U.S. Warns Israel, Palestinians: Refrain From Harming Peace Talks

Senior American official says U.S. views Israeli construction in West Bank settlements as illegitimate.

ברק רביד - צרובה
Barak Ravid
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ברק רביד - צרובה
Barak Ravid

The Obama administration expects Israel to refrain from making any move that could potentially damage peace talks with the Palestinians once they begin, United States Middle East envoy George Mitchell has told Prime Minister Benjamin Netanyahu.

Mitchell conveyed the same message to Palestinian President Mahmoud Abbas.

U.S. envoy George Mitchell meets with Prime Minister Benjamin Netanyahu on April 23, 2010 in Jerusalem.Credit: AP

In recent days, Abbas has made clear that if Israel renews building in West Bank settlements, after a 10-month freeze on settlement construction on September 27, the Palestinian Authority will abandon the direct peace talks.

A senior American official well versed in the latest contacts between the U.S. and Israeli administrations refused to say whether Mitchell's message explicitly mentioned the future of settlement building. The official said that the U.S. position on the settlements is already known and has not changed. He clarified by saying that the U.S. views Israeli settlement building as illegitimate.

The official added that the U.S. had made clear to both sides that once the negotiations begin, both sides are expected to make serious efforts to move the talks forward and to avoid taking steps that could potentially harm them. The U.S. will make every effort to ensure that the talks don't end once they have begun, the official said.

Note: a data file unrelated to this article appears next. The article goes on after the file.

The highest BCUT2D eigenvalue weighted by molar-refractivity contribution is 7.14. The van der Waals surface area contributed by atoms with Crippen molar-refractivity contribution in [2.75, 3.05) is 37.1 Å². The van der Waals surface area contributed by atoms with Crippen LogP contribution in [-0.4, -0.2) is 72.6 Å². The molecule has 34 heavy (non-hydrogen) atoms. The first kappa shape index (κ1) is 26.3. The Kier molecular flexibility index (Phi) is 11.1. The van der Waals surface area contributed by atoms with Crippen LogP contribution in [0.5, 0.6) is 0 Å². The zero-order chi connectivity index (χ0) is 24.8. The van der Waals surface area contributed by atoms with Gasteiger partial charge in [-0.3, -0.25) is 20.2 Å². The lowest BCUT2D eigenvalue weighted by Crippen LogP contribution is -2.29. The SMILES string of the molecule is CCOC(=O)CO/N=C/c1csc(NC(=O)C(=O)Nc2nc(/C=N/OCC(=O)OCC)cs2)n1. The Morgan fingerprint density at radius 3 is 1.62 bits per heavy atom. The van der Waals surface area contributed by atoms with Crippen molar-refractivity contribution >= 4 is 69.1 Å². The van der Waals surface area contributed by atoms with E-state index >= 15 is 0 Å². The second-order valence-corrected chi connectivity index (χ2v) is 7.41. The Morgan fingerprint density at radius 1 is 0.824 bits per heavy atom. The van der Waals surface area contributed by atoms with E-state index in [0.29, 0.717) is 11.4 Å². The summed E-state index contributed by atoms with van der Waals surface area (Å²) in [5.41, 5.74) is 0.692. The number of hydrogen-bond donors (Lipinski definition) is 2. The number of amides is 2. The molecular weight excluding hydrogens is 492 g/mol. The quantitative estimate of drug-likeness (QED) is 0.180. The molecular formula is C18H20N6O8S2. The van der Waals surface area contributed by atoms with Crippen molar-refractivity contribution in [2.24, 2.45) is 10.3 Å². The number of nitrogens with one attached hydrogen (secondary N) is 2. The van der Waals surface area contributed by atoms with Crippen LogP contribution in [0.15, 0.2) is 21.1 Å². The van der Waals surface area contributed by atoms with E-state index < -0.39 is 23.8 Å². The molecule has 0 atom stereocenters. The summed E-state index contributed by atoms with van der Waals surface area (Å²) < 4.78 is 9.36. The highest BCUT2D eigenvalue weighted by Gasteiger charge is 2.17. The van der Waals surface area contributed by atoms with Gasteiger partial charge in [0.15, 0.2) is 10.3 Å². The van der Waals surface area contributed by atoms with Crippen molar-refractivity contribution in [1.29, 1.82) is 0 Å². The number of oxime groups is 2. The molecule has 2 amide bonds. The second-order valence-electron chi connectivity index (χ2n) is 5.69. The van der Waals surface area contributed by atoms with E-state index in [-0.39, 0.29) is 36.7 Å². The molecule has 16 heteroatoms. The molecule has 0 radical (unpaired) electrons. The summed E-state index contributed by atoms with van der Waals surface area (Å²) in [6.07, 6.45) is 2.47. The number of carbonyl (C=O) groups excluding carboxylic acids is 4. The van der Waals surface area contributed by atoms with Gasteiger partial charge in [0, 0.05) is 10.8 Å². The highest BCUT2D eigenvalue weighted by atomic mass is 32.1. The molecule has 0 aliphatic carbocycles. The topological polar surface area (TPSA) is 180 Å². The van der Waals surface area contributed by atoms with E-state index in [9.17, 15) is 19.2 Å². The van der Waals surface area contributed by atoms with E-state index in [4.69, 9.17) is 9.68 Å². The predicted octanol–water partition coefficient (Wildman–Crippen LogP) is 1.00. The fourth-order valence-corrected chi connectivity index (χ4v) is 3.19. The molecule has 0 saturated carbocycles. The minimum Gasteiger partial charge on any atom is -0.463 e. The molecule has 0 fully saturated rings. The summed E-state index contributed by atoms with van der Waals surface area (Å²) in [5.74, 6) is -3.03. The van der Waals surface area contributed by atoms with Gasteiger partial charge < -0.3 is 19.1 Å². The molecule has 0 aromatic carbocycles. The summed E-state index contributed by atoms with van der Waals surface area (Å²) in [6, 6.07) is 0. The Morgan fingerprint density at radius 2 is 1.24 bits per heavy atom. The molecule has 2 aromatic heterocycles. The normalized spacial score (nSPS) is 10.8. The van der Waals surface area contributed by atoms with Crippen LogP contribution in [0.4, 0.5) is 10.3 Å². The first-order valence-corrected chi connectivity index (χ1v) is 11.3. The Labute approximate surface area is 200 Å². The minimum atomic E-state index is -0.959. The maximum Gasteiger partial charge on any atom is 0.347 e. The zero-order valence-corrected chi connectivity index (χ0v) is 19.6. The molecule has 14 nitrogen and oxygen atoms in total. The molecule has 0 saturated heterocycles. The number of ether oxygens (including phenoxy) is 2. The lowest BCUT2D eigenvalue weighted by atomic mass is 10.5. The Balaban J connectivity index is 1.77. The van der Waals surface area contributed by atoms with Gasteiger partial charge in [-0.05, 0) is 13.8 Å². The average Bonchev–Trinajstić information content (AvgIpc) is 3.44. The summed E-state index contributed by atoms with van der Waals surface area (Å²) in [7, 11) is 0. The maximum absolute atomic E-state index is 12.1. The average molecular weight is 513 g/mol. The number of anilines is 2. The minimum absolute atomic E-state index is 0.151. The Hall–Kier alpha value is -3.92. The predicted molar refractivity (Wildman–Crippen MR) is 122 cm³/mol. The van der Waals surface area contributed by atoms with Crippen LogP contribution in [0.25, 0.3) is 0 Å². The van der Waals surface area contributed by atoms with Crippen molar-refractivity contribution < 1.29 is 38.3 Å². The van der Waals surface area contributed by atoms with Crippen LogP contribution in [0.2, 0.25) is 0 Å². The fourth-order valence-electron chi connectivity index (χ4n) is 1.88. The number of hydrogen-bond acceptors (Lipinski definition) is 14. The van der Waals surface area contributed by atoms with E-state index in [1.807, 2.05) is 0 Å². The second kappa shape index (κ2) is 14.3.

Direct peace negotiations are expected to begin on September 2 in Washington, but several things, including a schedule and daily agenda for the visit, have yet to be determined. Another important detail yet to be addressed is the format the negotiations will take once the Washington summit is over.

The agenda and schedule for the visit will be finalized this week, the senior American official said. He confirmed that there will be direct talks between to the two parties and that all issues will be on the negotiating table. But he made clear that the two sides must decide how to direct the negotiations and choose the order of the topics to be discussed. The official expects that the Palestinians will want to discuss settlement building while Israel will want to address other issues.

The official believes that the U.S. government, and Mitchell in particular, plan on being extremely active participants in the talks. U.S. President Barack Obama has invested a lot of time on this issue, the official said while stressing how important the talks were for Obama. He added that the president has put his credibility on the line by inviting everyone to the White House and is more invested in this issue than the previous U.S. government was.

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